MSNBC host Touré founded a student newspaper dedicated to black liberation theology while he was a college student attending Emory University from 1989 to 1992.
Touré’s flagship publication, The Fire This Time, lavished praise on famous anti-Semites, black supremacists, and conspiracy theorists whom Touré helped bring to campus. Before he became an intense-but-sardonic TV personality, Touré also decried “the suffocating white community” and defended a nationally famous fake hate crime.
In an interview with The Daily Caller, Touré described the newspaper as “an important black voice on campus” and “a form of community building.”
The Fire This Time only solicited funds from blacks. “Kujichagulia means self-determination,” he wrote. “Economic kujichagulia is an essential part of any realistic program of African-American liberation. This is why we insist on being completely funded by African-Americans.”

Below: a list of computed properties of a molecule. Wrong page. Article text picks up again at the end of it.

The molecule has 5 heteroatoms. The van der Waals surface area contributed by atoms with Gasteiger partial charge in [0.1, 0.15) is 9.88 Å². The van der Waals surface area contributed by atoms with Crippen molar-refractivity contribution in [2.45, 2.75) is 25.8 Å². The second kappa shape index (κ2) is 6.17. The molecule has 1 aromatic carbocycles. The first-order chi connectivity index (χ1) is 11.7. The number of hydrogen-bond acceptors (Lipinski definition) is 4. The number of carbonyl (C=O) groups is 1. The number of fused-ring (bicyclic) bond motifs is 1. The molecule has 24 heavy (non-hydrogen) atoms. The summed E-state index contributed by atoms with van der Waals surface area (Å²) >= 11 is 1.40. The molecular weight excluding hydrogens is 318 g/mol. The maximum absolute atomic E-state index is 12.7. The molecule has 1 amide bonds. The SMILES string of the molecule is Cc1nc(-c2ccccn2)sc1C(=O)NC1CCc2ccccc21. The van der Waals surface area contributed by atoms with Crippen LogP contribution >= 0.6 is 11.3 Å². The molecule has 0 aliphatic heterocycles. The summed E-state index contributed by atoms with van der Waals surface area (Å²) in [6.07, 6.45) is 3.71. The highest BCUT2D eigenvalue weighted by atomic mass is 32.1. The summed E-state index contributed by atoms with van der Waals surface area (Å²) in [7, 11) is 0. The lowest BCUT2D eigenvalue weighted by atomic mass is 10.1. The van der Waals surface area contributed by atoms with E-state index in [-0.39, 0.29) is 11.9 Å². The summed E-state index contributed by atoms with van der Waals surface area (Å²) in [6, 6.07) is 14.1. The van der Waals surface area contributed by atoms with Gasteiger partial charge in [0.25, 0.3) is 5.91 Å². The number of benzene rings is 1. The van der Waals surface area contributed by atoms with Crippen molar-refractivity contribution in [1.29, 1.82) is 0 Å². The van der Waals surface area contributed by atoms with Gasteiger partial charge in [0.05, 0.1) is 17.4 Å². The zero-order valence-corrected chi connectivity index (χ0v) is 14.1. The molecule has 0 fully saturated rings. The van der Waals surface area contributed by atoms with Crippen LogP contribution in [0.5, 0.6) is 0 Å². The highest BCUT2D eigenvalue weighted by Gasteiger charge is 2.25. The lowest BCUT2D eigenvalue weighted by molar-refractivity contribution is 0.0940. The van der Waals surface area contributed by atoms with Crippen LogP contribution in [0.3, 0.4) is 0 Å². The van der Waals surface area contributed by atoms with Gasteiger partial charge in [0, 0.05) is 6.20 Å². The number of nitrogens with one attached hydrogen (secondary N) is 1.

The newspaper’s content – a mix of identity politics and post-modern flapdoodle – mark it as an item of its time. In one article entitled “My School, My School Is On Fire… Why EU [Emory University] Doesn’t Need Any Water,” Touré chronicled racial divisions at Emory University and repeatedly asked, “Why’d you go to a white school?” The author turned that rhetorical question into a rallying cry for black liberation: “At a White School like Emory there is a greater potential for higher consciousness and more activism within the black community than at a college,” Touré declared.
Read more: dailycaller.com